26 May 2017
A Brock biologist is among a large group of university researchers calling on the Canadian government to become a world leader in the production and use of renewable energy.
The Sustainable Canada Dialogues research group made up of 71 researchers, including Brock’s Liette Vasseur, released the Re-Energizing Canada: Pathways to a Low-Carbon Future report Friday, May 26 that says Canada can use the “global low-carbon energy transition” as an economic engine for the country.
The report outlines ways Canada could speed up its shift to low-carbon energy systems from its current reliance on fossil fuels.
“We’re highly reliant on oil and gas,” says Vasseur, a UNESCO Chair in Community Sustainability: from Local to Global. “We need to look at changing the way that we are working: how we move away from oil, gas, coal and other fossil fuels and move toward forms of low-carbon electrification like hydro-electricity and other renewable energy.”
The researchers identify three ways Canada could transform itself into a low-carbon economy:
• Cut down on the demand for energy through conservation and efficiency
• Increase electrification and switch to electricity that emits low levels of carbon
• Replace high-carbon petroleum-based fuels with low-carbon options
“The future competitiveness and success of companies will be influenced by their readiness to engage in the low-carbon energy transition,” says the report.
Sources of alternative energy include: hydroelectricity; solar, wind, wave and tidal power; geothermal power; and biofuels produced from plant materials, animal waste and other organic material.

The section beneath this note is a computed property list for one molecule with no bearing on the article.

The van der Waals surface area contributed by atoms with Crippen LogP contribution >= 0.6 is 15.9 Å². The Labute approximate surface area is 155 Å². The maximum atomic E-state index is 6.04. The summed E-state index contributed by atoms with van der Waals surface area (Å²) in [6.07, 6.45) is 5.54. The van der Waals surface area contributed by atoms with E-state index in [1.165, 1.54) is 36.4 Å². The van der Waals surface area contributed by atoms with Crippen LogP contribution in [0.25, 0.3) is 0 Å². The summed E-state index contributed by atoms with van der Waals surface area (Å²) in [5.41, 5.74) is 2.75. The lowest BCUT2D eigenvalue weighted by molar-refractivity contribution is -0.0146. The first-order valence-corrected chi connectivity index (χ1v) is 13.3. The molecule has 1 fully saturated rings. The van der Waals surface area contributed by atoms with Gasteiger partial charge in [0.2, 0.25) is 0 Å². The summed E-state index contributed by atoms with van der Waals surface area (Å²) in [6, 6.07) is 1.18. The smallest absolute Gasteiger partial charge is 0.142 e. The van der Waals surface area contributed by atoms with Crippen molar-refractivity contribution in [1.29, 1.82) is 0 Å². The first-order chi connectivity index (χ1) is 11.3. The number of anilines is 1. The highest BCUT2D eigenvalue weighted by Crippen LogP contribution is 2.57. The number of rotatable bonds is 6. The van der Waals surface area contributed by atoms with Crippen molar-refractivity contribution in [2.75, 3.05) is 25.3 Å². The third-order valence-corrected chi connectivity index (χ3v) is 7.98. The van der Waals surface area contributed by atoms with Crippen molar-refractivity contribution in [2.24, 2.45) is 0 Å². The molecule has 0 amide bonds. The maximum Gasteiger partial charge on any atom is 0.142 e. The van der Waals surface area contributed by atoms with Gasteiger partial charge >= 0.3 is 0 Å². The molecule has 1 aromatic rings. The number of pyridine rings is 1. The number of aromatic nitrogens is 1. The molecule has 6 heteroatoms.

Vasseur contributed to sections of the report that deal with social acceptability, social justice and culture, and how these are key factors in determining what Canada’s energy systems will look like in the future.
“There’s the issue of changing lifestyles,” says Vasseur. “People in general have a fear of change and might resist using new sources of energy.”
She says people with lower incomes tend to bear a disproportionately higher cost of clean energy.
“We already know the debate that occurred in Ontario when electricity prices went up. If you can’t afford it, you’ll have a tougher time,” says Vasseur.
“One of the suggestions is how to better distribute the revenue coming from new energy sources so that it is more fair, such as a rebate given to families that have lower incomes,” she says.
The report lays out a plan that will result in Canada slashing its 2005 carbon emission levels by 80 per cent by 2050. The presence of carbon dioxide has been steadily and sharply increasing since the 1950s as a result of burning fossil fuels and other human activities. Carbon dioxide is one of the greenhouse gases that trap heat in the atmosphere, increasing the Earth’s surface temperature.
Vasseur and the other authors of the Re-Energizing Canada: Pathways to a Low-Carbon Future say the steps they’re suggesting will help meet a goal set by 196 countries in 2015 to avoid a global temperature increase of two degrees celsius from pre-industrial levels. Scientists report that a two-degree rise would have a range of serious impacts, including increases in heat waves, rainstorms, water levels and the total destruction of tropical coral reefs.
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